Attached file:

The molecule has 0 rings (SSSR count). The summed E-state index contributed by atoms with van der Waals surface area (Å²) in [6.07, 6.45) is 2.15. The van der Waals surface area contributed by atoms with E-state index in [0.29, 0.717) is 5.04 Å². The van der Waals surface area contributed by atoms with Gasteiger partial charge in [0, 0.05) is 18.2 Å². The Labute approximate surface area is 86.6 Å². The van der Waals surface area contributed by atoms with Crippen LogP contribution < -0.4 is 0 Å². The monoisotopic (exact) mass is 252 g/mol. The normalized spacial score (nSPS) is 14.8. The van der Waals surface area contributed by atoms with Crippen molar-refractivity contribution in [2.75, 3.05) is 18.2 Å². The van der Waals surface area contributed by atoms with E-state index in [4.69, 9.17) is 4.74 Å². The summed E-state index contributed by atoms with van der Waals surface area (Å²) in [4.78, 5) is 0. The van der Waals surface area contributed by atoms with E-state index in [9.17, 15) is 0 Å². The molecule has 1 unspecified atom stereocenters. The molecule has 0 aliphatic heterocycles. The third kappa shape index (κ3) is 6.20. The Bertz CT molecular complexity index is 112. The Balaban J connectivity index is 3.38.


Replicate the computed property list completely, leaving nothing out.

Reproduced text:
The molecule has 0 rings (SSSR count). The summed E-state index contributed by atoms with van der Waals surface area (Å²) in [6.07, 6.45) is 2.15. The van der Waals surface area contributed by atoms with E-state index in [0.29, 0.717) is 5.04 Å². The van der Waals surface area contributed by atoms with Gasteiger partial charge in [0, 0.05) is 18.2 Å². The Labute approximate surface area is 86.6 Å². The van der Waals surface area contributed by atoms with Crippen LogP contribution < -0.4 is 0 Å². The monoisotopic (exact) mass is 252 g/mol. The normalized spacial score (nSPS) is 14.8. The van der Waals surface area contributed by atoms with Crippen molar-refractivity contribution in [2.75, 3.05) is 18.2 Å². The van der Waals surface area contributed by atoms with E-state index in [4.69, 9.17) is 4.74 Å². The summed E-state index contributed by atoms with van der Waals surface area (Å²) in [4.78, 5) is 0. The van der Waals surface area contributed by atoms with E-state index in [9.17, 15) is 0 Å². The molecule has 1 unspecified atom stereocenters. The molecule has 0 aliphatic heterocycles. The third kappa shape index (κ3) is 6.20. The Bertz CT molecular complexity index is 112. The Balaban J connectivity index is 3.38.